Good Sam Club Open Roads Forum: Adding Hitch for Bike carrier on rear??
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 > Adding Hitch for Bike carrier on rear??

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4x4ord

Alberta

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Posted: 01/28/21 06:32am Link  |  Quote  |  Print  |  Notify Moderator

I think I would get a carrier for two or three bikes to be carried on the front of your trailer and carry two on the back. Here’s a pic of a simple rear mount carrier:

[image]

If your bumper is too flimsy you might need to cut your bumper off and have a piece of square tubing welded on in its place.


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Sjm9911

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Posted: 01/28/21 06:36am Link  |  Quote  |  Print  |  Notify Moderator

Not a great idea, the bikes will also cause sway on a smaller TT as well as take away fromt the tongue weight. What is your TV? Some use a front hitch on the TV to carry a few bikes or the double hotch bike carrier. Those options need a big TV. Can you put some in the TT? Or get smaller bikes, like fold up. Not really a good way to do this.


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APT

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Posted: 01/28/21 06:55am Link  |  Quote  |  Print  |  Notify Moderator

For me there have been far too many lightweight TT owners use some form of bumper mount camps and report failures and damage to whatever it is they want to carry. Get the Curt Adjustable receiver.


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GrandpaKip

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Posted: 01/28/21 08:46am Link  |  Quote  |  Print  |  Notify Moderator

I added a frame mounted cargo tray to our camper. When 100 pounds was added the tongue weight decreased by only 20 pounds or so. Don’t remember exactly, but was less than 25 pounds. I think that 4 bikes “could” reside there if loaded creatively.
The problem with most bike racks is the bounce from a receiver mount. Someone on this forum had a double receiver built for their trailer mounted to the frame.


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jukes

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Posted: 01/28/21 09:38am Link  |  Quote  |  Print  |  Notify Moderator

Our TV is the 7.3 diesel excursion..
we’ve been putting them in the TT a pain dragging bikes in and out, made our last trip kind of annoying and the next trip we plan to stop at about 5 diff locations so would involve lots of dragging them in and out... fold up bikes won’t work for my family of mountain bikers....
Ideally a toy hauler would be useful! But soon our teens will be gone and we will downsize....
This is one of those simple but not not simple issues lol.

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Posted: 01/28/21 09:40am Link  |  Quote  |  Print  |  Notify Moderator

Sjm9911 wrote:

Not a great idea, the bikes will also cause sway on a smaller TT as well as take away fromt the tongue weight. What is your TV? Some use a front hitch on the TV to carry a few bikes or the double hotch bike carrier. Those options need a big TV. Can you put some in the TT? Or get smaller bikes, like fold up. Not really a good way to do this.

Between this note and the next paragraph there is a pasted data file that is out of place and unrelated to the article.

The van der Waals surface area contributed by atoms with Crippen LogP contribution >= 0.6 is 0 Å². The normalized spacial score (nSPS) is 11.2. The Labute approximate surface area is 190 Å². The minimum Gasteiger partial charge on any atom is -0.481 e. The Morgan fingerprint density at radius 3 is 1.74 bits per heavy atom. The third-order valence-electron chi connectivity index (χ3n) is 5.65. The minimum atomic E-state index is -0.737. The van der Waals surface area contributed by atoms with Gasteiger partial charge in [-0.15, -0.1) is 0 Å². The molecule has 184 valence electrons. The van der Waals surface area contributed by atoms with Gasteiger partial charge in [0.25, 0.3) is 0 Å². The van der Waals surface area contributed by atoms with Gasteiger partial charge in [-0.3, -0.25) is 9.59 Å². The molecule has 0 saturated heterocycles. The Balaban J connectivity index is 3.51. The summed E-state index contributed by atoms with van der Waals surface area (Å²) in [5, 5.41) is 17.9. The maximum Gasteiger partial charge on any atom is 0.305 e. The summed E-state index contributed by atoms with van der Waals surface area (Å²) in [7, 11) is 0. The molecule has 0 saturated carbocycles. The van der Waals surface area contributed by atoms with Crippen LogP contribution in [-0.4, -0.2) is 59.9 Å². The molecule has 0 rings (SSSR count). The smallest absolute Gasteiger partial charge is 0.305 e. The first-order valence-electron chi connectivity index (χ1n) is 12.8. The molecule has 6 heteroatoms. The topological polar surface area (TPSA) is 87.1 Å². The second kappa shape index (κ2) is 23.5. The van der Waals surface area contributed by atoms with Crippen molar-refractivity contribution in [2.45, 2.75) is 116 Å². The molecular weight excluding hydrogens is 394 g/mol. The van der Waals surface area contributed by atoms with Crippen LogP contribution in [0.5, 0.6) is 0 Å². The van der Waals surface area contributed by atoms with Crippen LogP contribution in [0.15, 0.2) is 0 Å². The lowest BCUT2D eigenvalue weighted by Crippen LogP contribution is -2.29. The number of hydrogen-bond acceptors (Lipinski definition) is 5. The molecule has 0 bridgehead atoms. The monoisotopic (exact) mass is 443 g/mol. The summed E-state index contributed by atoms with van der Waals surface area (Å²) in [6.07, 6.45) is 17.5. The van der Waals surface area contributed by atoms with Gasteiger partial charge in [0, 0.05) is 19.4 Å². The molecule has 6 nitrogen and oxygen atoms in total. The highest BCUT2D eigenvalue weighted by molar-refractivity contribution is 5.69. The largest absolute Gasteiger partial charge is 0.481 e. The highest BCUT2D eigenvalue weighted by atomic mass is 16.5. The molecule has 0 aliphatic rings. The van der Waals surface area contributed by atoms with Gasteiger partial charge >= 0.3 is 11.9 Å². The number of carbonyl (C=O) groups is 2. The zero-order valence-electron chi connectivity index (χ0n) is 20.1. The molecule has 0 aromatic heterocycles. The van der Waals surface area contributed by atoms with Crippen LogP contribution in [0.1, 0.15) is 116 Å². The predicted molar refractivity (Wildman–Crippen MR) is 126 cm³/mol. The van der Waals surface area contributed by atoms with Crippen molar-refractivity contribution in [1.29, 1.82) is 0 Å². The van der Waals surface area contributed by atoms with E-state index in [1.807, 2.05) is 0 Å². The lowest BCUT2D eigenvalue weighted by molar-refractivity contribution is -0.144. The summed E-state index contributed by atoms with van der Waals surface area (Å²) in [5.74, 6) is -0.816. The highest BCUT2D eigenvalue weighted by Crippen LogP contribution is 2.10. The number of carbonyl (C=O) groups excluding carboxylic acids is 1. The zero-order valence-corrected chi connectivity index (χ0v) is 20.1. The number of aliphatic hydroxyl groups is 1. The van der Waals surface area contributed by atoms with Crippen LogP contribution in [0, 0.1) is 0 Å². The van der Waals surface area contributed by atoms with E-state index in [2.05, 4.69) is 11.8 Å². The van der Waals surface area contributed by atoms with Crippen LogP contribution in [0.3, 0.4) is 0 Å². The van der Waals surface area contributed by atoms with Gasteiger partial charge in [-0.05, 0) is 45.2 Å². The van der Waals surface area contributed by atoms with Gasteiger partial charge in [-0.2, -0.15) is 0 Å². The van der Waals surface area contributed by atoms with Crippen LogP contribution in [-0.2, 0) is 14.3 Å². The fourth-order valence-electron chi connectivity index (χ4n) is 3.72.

I’ll look into a front hitch perhaps for the diesel excursion we tow with...
Or even a roof rack one but they look awkward,?

valhalla360

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Posted: 01/28/21 10:34am Link  |  Quote  |  Print  |  Notify Moderator

GrandpaKip wrote:

I added a frame mounted cargo tray to our camper. When 100 pounds was added the tongue weight decreased by only 20 pounds or so. Don’t remember exactly, but was less than 25 pounds. I think that 4 bikes “could” reside there if loaded creatively.
The problem with most bike racks is the bounce from a receiver mount. Someone on this forum had a double receiver built for their trailer mounted to the frame.


Not sure what you did but something is off with this. Should be more like 60-80lb off the hitch depending on the exact lengths involved.

Let's run some numbers on the OP's case.

He didn't provide the exact model, but let's say he has the 30U model.
- GVWR 7500
- 13% hitch weight (975lb)
- Based on pictures, the center of the axles sit approximately 60% of the overall length from the hitch. 33ft total length with a-frame.
- Let's assume 5 bikes at 30lb each plus the hitch weighs 200lb total and the center of gravity of the combined mass is 3ft behind the back of the trailer.

The moment arm created around the center of the axles by the bikes/rack:
- Back of trailer is 13.2ft behind the axles, plus an additional for the rack 3 ft (16.2ft total)
- 200lb * 16.2 = 3240 ft-lb applied to the axles.
- Hitch is 19.8ft ahead of the axles.
- 3240/19.8 = 163lb off the hitch.

975lb - 163 lb = 811lb (10.8% hitch weight)

This is around the lower limit recommended but likely will be OK but presumes you are starting at 13% hitch weight. If you start at say 11%, you will drop to 8.8%...that's getting into the range where trailers often become unstable. Minimum hitch weight is usually suggested at 10-12% minimum with 15% desirable.

Now if you have the ability to repack some of the gear inside the trailer to move heavy items toward the front, you can compensate but it would be a good idea to swing by a CAT scale and get the real numbers before bolting on and hoping for the best.